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Statin Use for the Primary Prevention of Cardiovascular Disease in Adults: recommendation statement of the US Preventive Services Task Force

24 October 2022

Summary

The US Preventive Services Task Force (USPSTF) published a recommendation on statin use for primary prevention in 2016 [1]. Now the task force has commissioned a new review of the evidence on the benefits and harms of statins as the basis for an update of the 2016 guidelines [2]. There were 26 studies included in the review, 23 randomised trials and three observational studies. Since the 2016 review, there was only one new trial but separate primary prevention data had become available from some other studies. The main finding was that there is moderate certainty that statin use offers moderate net benefit (in terms of reduced risk of cardiovascular disease (CVD) events and all-cause mortality) for adults aged 40-75 years with no history of cardiovascular disease but have at least one CVD risk factor and an estimated 10-year risk of a CVD event of at least 10% [3]. This recommendation does not apply to people with a LDL cholesterol level above 4.92 mmol/L, those with familial hypercholesterolaemia or adults aged over 75 years. The USPSTF also recommends that statins could be considered for adults aged 40-75 years with no history of CVD and at least one CVD risk factor and an estimated 10-year risk of a CVD event of between 7.5 and 10%.

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Cow's milk intake and risk of coronary heart disease in Korean postmenopausal women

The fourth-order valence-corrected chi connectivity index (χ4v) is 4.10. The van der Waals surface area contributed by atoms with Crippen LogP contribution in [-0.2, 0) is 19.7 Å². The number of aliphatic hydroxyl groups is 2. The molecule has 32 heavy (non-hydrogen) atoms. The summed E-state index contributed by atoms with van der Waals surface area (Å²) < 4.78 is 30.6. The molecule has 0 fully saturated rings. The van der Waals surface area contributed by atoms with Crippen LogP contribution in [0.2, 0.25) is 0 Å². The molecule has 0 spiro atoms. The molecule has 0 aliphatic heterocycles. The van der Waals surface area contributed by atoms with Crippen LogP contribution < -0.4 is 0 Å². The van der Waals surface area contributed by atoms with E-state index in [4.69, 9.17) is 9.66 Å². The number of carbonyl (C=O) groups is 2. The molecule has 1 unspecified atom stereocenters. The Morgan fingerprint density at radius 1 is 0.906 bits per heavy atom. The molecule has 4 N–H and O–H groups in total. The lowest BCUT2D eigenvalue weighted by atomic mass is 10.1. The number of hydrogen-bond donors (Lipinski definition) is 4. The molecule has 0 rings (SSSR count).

17 October 2022

Summary

Numerous publications have reported conflicting results on the association between cow's milk intake and coronary heart disease (CHD). However, studies involving postmenopausal women are very limited. Recently, Ha et al. [1] reported the results of a study that aimed to identify the relationship between cow's milk intake and the risk of CHD in postmenopausal women. For this purpose, the authors used data from the 6th Korean National Health and Nutrition Assessment Survey, including in the analysis 1,825 postmenopausal women aged 50 to 64 years. The frequency of cow's milk consumption for each participant was determined using the semi-quantitative food frequency questionnaire, classifying women into four groups: Q1, those who did not drink milk (n= 666); Q2, frequency of milk intake per week ≤ 1 (n=453); Q3, milk consumption per week ≤ 3 (n=319); and Q4, milk intake >3 times per week (n=387). General characteristics such as education, region (large city, medium or small city, rural), family income, and level of obesity were compared among the 4 groups. Percentages of daily nutrient intake were estimated in comparison with the Korean Dietary Reference Intake recommendations, determining as indicators of CHD risk: the Framingham risk score (FRS), the atherogenic index (AI) and atherogenic index of plasma (AIP). Except for family income, there were no differences among the four groups in terms of age, education, area of ​​residence, or obesity. Comparing the Dietary Reference Intake, the proportion of intake of calcium, phosphorus and riboflavin was higher in the Q4 group than in the Q1-Q3 groups. HDL cholesterol (HDL-C) was higher in Q4 than in Q1. CHD risk factors, represented by FRS, AI, and AIP, were lower in the Q4 group compared to the other groups (FRS [%]: Q1 9.4, Q4 8.5; AI: Q1 3.06, Q4 2.83, and AIP: Q1 0.37, Q2 0.31, Q4 0.32). It was observed that the FRS had a significant positive correlation with the AI ​​or the AIP, and a negative correlation with the frequency of consumption of cow's milk and calcium intake. The authors conclude that compared to women who have not consumed cow's milk, those who have -and frequently- had a better nutritional status of calcium, phosphorus and vitamin B12, higher levels of HDL-C and lower values of CHD risk indicators, such as FRS, AI, and AIP, which would contribute to a decrease in CHD risk over a 10-year period. Therefore, to prevent the risk of CHD in postmenopausal women, it is recommended that there should be a greater emphasis on the consumption of cow's milk, four or more times per week.

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Bisphosphonate treatment and drug holiday

10 October 2022

Summary